If you are managing the property, you should read the tenancy agreement and adhere to its terms. Tenants have an obligation to look after the property and landlords must allow quiet enjoyment of the property but they must also ensure that the property is kept in good repair and that the services to the property are maintained in a safe condition (electrical installations, plumbing and heating, roofs and structure). Any visits to the property should follow 24 hours notice to the tenant.
Inventory and Schedule of Condition
We are one of the few agents who use an independent inventory company to carry out a fresh inventory and schedule of condition with every new tenancy. This is very important, as the inventory forms one of the most important items in a dispute.
Consent to let
All owners must appear on the agency Terms of Business and on the Tenancy Agreement. Where the property is leasehold, you should gain a consent from the managing agents. If the property has a mortgage, you should also get consent to let from the lender.
Insurance offering the appropriate cover
Tenants are advised to have contents and accidental damage insurance but cannot be forced to do so. So, again, it is very important that the landlord takes out appropriate insurance. We can help provide appropriate insurance.
Proof of Identification
The Money Laundering Act requires us to obtain proof of identification from all owners. We will need to see the documents, or certified copies from either your solicitor, accountant or doctor, for our records. This comprises either a current passport or photo driving licence and also proof of residency, which could be a utility bill, council tax bill but within the last three months.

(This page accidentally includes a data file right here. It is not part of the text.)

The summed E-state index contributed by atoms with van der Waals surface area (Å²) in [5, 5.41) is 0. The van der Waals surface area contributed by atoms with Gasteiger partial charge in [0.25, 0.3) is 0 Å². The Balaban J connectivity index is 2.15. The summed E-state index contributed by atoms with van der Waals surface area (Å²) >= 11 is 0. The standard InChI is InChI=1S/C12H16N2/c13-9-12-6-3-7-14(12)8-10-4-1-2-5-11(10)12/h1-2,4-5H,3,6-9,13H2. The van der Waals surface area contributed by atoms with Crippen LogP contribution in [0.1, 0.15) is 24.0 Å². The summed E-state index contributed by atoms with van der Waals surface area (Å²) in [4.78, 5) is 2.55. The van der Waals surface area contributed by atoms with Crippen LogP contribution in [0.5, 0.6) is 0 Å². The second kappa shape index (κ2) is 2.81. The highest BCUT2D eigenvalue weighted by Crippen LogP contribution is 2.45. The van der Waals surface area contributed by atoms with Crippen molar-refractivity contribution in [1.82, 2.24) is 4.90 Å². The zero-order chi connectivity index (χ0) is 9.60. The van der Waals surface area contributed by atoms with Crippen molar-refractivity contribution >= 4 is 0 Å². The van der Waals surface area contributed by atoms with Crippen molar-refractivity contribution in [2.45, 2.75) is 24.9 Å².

From 6th April 1996 the rules regarding Non-Resident Landlords (NRL’s) changed. The NRL Scheme taxes the UK rental income of persons who live outside the UK.
Kevin Henry must deduct tax from the rental income after certain allowable expenses and pay the tax to HMRC and account for it on a quarterly basis.
Where there is no letting agent, tenants who pay more than £100 per week must also deduct tax and pay to HMRC. Those paying less than £100 per week do not have to pay tan unless advised by HMRC.
The withholding and payment of tax to HMRC could be avoided by a non-resident landlord, if he or she:
- Commits to comply fully with the requirements of self-assessment
- Has a good tax history -
Returns submitted on time
Tax payments made on time
- Has no tax liability
- Is regarded as ‘resident’ in the United Kingdom
An application for Gross Payment of Property Income must be made by the owner(s) of the property. Joint or multiple owners must both / all apply as individuals. This will be the NRL 1 form, or, for companies, the NRL 2 form. If approved by the scheme, each residential landlord will be issued an approval number and, once received by Kevin Henry, rents will be paid without the deduction of tax.
HMRC can withdraw approval if they are not satisfied that the NRL is complying with their tax obligations or fails to supply information required and, in this instance, will be withheld to pay to HMRC.
For further information, please refer to your tax advisor or accountant, or contact the HMRC CNR Helpline on 01514 726208, or visit www.hmrc.gov.uk
Gas Safety (Installation & Use) Regulations 1994 & 1996
All gas appliances, including central heating systems, cookers, heaters, fires, flues and pipe work (etc) must be serviced and safety checked on an annual basis and maintained by a Gas Safety Engineer. A copy of the gas safety certificate must be given to the tenant along with details of any remedial work required / carried out. Copies of all certificates must be retained for a minimum of two years.